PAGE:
or aggregated communes :
 to modify existing aggregates by associating to them isolated communes,
 to create new aggregates,
 sometimes, not to change anything.
Figure 9 : Application of reproduction principle to spatial entities
A break into the two parent partitions (first stage) triggers an exchange of two groups of aggregates (A,B) and (C,D) between the partitions (becoming thus (A,D) et (C,B)). Interstitial space next to the break (in white at second stage) is then rebuilt by aggregation (third stage).
This selection function has the advantage to compensate the aggregates accuracy by their number : more important is the number of aggregates, more little they are, more their quality may be low, but their greater number favors a high value of the sum of their pertinence.
Optimisation is realised according to the calculated score. The score of each partition (sum of aggregates territorial pertinences) is set by dividing the note by the sum of the whole notes of the partitions population. Each score determines the probability for lottery drawing (« fortune wheel »).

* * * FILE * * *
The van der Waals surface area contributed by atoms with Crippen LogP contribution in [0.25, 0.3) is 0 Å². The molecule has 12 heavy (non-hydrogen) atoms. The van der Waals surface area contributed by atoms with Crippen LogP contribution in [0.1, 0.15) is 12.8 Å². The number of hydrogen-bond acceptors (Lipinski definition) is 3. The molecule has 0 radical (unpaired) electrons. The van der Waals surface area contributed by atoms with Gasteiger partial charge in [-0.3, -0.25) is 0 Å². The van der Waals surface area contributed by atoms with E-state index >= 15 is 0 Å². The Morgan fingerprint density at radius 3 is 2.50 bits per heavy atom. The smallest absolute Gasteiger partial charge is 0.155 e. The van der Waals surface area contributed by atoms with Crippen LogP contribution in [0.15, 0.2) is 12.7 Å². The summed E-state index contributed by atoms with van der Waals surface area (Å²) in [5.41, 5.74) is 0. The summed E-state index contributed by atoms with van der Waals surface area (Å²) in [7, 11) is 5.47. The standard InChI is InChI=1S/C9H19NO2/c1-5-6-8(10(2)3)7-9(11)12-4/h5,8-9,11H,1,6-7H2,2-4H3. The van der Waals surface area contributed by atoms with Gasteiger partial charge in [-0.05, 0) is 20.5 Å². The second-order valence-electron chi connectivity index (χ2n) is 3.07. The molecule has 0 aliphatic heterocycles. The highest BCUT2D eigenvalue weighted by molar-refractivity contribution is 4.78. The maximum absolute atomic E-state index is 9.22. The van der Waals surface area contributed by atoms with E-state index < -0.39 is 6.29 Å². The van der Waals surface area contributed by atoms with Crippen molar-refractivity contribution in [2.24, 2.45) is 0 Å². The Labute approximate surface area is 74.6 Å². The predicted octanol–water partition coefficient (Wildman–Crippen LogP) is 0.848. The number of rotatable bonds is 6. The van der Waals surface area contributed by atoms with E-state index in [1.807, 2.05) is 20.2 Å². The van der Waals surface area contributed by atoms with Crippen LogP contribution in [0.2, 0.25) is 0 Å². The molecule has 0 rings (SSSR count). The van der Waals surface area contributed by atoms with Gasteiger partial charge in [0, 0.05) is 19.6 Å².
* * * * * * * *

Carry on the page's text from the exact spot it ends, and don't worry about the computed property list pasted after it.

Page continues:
Indeed, they consume a lot of time for processing. While the hierarchical classification follows the same iterative process, genetic algorithms, because of introducing a part of randomisation, may doubtless produce different partitions at any process execution. Let's add the learning procedure must be stopped by user.
Moreover, genetic algorithms consider the whole set of communes in the studied space, while hierarchical classification includes more and more communes during the aggregation procedure. This maybe explains in general the "bad" scores of aggregates pertinence of genetic algorithms (fig. 11) compared to hierarchical classifications, these last ones taking into account firstly the "good" aggregates.